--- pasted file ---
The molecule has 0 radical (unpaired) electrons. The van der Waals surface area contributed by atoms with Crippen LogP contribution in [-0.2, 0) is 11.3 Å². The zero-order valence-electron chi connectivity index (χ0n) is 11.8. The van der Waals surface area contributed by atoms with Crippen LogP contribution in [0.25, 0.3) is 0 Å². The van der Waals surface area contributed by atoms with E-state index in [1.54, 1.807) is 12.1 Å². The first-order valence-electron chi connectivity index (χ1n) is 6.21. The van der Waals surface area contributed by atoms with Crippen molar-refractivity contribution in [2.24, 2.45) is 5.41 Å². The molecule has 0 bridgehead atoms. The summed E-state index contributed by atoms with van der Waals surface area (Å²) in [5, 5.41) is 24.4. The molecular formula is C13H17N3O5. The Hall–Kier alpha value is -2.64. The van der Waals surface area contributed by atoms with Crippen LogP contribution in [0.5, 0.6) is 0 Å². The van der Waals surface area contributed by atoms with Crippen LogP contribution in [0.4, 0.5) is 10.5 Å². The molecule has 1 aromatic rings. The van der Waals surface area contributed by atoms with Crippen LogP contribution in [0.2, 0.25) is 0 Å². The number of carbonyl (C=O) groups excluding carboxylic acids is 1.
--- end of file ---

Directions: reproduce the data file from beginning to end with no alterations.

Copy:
The molecule has 0 radical (unpaired) electrons. The van der Waals surface area contributed by atoms with Crippen LogP contribution in [-0.2, 0) is 11.3 Å². The zero-order valence-electron chi connectivity index (χ0n) is 11.8. The van der Waals surface area contributed by atoms with Crippen LogP contribution in [0.25, 0.3) is 0 Å². The van der Waals surface area contributed by atoms with E-state index in [1.54, 1.807) is 12.1 Å². The first-order valence-electron chi connectivity index (χ1n) is 6.21. The van der Waals surface area contributed by atoms with Crippen molar-refractivity contribution in [2.24, 2.45) is 5.41 Å². The molecule has 0 bridgehead atoms. The summed E-state index contributed by atoms with van der Waals surface area (Å²) in [5, 5.41) is 24.4. The molecular formula is C13H17N3O5. The Hall–Kier alpha value is -2.64. The van der Waals surface area contributed by atoms with Crippen LogP contribution in [0.5, 0.6) is 0 Å². The van der Waals surface area contributed by atoms with Crippen LogP contribution in [0.4, 0.5) is 10.5 Å². The molecule has 1 aromatic rings. The van der Waals surface area contributed by atoms with Crippen LogP contribution in [0.2, 0.25) is 0 Å². The number of carbonyl (C=O) groups excluding carboxylic acids is 1.